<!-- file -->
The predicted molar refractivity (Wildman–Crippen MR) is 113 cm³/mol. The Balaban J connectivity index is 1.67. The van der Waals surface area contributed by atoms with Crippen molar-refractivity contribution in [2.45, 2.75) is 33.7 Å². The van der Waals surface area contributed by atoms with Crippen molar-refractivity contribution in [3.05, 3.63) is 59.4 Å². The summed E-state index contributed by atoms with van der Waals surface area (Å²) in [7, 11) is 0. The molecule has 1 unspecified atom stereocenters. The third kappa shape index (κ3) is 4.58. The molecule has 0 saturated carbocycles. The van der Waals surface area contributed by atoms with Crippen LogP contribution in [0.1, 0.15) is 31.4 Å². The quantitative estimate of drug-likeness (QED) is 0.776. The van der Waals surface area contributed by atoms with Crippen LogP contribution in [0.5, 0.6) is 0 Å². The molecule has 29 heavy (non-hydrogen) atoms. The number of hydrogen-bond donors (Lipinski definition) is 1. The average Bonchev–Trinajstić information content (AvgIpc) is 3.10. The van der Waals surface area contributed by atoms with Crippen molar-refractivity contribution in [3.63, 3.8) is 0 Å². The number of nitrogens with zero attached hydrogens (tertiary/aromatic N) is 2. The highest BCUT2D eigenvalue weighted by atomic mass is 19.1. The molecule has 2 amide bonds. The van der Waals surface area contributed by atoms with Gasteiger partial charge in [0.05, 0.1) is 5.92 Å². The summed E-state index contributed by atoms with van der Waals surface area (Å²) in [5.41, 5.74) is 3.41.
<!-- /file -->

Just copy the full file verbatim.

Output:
The predicted molar refractivity (Wildman–Crippen MR) is 113 cm³/mol. The Balaban J connectivity index is 1.67. The van der Waals surface area contributed by atoms with Crippen molar-refractivity contribution in [2.45, 2.75) is 33.7 Å². The van der Waals surface area contributed by atoms with Crippen molar-refractivity contribution in [3.05, 3.63) is 59.4 Å². The summed E-state index contributed by atoms with van der Waals surface area (Å²) in [7, 11) is 0. The molecule has 1 unspecified atom stereocenters. The third kappa shape index (κ3) is 4.58. The molecule has 0 saturated carbocycles. The van der Waals surface area contributed by atoms with Crippen LogP contribution in [0.1, 0.15) is 31.4 Å². The quantitative estimate of drug-likeness (QED) is 0.776. The van der Waals surface area contributed by atoms with Crippen LogP contribution in [0.5, 0.6) is 0 Å². The molecule has 29 heavy (non-hydrogen) atoms. The number of hydrogen-bond donors (Lipinski definition) is 1. The average Bonchev–Trinajstić information content (AvgIpc) is 3.10. The van der Waals surface area contributed by atoms with Crippen molar-refractivity contribution in [3.63, 3.8) is 0 Å². The number of nitrogens with zero attached hydrogens (tertiary/aromatic N) is 2. The highest BCUT2D eigenvalue weighted by atomic mass is 19.1. The molecule has 2 amide bonds. The van der Waals surface area contributed by atoms with Gasteiger partial charge in [0.05, 0.1) is 5.92 Å². The summed E-state index contributed by atoms with van der Waals surface area (Å²) in [5.41, 5.74) is 3.41.